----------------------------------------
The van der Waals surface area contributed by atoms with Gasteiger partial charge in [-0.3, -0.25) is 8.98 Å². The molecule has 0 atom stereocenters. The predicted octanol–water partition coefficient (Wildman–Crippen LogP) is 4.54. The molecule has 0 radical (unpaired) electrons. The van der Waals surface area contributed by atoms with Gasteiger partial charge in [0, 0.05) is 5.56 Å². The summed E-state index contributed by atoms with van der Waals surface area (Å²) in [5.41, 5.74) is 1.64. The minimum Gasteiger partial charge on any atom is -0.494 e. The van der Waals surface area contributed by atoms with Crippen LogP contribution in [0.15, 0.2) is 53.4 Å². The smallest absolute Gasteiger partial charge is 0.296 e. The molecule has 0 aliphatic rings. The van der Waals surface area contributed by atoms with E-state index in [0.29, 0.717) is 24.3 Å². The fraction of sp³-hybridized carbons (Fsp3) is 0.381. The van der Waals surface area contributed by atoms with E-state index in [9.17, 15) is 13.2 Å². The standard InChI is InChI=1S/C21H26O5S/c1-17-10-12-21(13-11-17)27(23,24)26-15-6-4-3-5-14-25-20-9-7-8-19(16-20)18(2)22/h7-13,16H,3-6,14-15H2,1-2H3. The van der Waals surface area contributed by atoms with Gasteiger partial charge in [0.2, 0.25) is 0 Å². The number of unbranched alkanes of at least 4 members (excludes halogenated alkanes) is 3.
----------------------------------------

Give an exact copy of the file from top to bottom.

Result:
The van der Waals surface area contributed by atoms with Gasteiger partial charge in [-0.3, -0.25) is 8.98 Å². The molecule has 0 atom stereocenters. The predicted octanol–water partition coefficient (Wildman–Crippen LogP) is 4.54. The molecule has 0 radical (unpaired) electrons. The van der Waals surface area contributed by atoms with Gasteiger partial charge in [0, 0.05) is 5.56 Å². The summed E-state index contributed by atoms with van der Waals surface area (Å²) in [5.41, 5.74) is 1.64. The minimum Gasteiger partial charge on any atom is -0.494 e. The van der Waals surface area contributed by atoms with Crippen LogP contribution in [0.15, 0.2) is 53.4 Å². The smallest absolute Gasteiger partial charge is 0.296 e. The molecule has 0 aliphatic rings. The van der Waals surface area contributed by atoms with E-state index in [0.29, 0.717) is 24.3 Å². The fraction of sp³-hybridized carbons (Fsp3) is 0.381. The van der Waals surface area contributed by atoms with E-state index in [9.17, 15) is 13.2 Å². The standard InChI is InChI=1S/C21H26O5S/c1-17-10-12-21(13-11-17)27(23,24)26-15-6-4-3-5-14-25-20-9-7-8-19(16-20)18(2)22/h7-13,16H,3-6,14-15H2,1-2H3. The van der Waals surface area contributed by atoms with Gasteiger partial charge in [0.2, 0.25) is 0 Å². The number of unbranched alkanes of at least 4 members (excludes halogenated alkanes) is 3.